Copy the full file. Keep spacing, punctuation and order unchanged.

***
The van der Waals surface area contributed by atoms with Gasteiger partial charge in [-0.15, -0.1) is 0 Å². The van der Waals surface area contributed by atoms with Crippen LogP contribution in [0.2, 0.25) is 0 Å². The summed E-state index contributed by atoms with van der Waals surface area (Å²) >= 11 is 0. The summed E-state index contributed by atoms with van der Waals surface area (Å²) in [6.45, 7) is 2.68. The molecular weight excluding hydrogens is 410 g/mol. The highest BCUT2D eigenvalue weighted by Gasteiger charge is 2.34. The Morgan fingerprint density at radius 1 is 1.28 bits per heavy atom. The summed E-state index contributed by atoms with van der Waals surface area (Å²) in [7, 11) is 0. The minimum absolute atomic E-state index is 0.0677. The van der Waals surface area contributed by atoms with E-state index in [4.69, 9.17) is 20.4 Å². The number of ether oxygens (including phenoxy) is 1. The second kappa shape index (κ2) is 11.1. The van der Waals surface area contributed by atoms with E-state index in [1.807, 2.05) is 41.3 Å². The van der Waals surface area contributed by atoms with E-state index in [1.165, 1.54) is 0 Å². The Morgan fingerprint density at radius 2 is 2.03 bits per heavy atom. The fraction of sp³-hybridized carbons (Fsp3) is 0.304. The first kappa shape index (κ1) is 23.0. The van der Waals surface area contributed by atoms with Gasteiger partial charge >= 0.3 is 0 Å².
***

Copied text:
The van der Waals surface area contributed by atoms with Gasteiger partial charge in [-0.15, -0.1) is 0 Å². The van der Waals surface area contributed by atoms with Crippen LogP contribution in [0.2, 0.25) is 0 Å². The summed E-state index contributed by atoms with van der Waals surface area (Å²) >= 11 is 0. The summed E-state index contributed by atoms with van der Waals surface area (Å²) in [6.45, 7) is 2.68. The molecular weight excluding hydrogens is 410 g/mol. The highest BCUT2D eigenvalue weighted by Gasteiger charge is 2.34. The Morgan fingerprint density at radius 1 is 1.28 bits per heavy atom. The summed E-state index contributed by atoms with van der Waals surface area (Å²) in [7, 11) is 0. The minimum absolute atomic E-state index is 0.0677. The van der Waals surface area contributed by atoms with E-state index in [4.69, 9.17) is 20.4 Å². The number of ether oxygens (including phenoxy) is 1. The second kappa shape index (κ2) is 11.1. The van der Waals surface area contributed by atoms with E-state index in [1.807, 2.05) is 41.3 Å². The van der Waals surface area contributed by atoms with E-state index in [1.165, 1.54) is 0 Å². The Morgan fingerprint density at radius 2 is 2.03 bits per heavy atom. The fraction of sp³-hybridized carbons (Fsp3) is 0.304. The first kappa shape index (κ1) is 23.0. The van der Waals surface area contributed by atoms with Gasteiger partial charge >= 0.3 is 0 Å².